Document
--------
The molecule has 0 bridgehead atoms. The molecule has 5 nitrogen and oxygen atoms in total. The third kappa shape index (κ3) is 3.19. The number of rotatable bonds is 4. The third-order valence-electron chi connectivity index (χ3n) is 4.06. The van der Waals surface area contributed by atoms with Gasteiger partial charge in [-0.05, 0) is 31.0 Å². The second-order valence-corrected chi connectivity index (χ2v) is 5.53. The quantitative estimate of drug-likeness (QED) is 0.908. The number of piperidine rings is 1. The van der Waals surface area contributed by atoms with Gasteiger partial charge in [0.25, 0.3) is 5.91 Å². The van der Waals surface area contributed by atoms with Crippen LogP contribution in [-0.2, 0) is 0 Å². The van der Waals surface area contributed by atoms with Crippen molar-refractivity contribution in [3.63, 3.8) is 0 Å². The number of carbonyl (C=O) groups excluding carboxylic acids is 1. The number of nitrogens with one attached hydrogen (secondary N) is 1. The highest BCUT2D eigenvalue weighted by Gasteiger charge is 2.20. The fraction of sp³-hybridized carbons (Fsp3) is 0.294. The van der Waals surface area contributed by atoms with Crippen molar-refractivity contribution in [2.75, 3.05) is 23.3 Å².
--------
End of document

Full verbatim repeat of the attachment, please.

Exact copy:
The molecule has 0 bridgehead atoms. The molecule has 5 nitrogen and oxygen atoms in total. The third kappa shape index (κ3) is 3.19. The number of rotatable bonds is 4. The third-order valence-electron chi connectivity index (χ3n) is 4.06. The van der Waals surface area contributed by atoms with Gasteiger partial charge in [-0.05, 0) is 31.0 Å². The second-order valence-corrected chi connectivity index (χ2v) is 5.53. The quantitative estimate of drug-likeness (QED) is 0.908. The number of piperidine rings is 1. The van der Waals surface area contributed by atoms with Gasteiger partial charge in [0.25, 0.3) is 5.91 Å². The van der Waals surface area contributed by atoms with Crippen LogP contribution in [-0.2, 0) is 0 Å². The van der Waals surface area contributed by atoms with Crippen molar-refractivity contribution in [3.63, 3.8) is 0 Å². The number of carbonyl (C=O) groups excluding carboxylic acids is 1. The number of nitrogens with one attached hydrogen (secondary N) is 1. The highest BCUT2D eigenvalue weighted by Gasteiger charge is 2.20. The fraction of sp³-hybridized carbons (Fsp3) is 0.294. The van der Waals surface area contributed by atoms with Crippen molar-refractivity contribution in [2.75, 3.05) is 23.3 Å².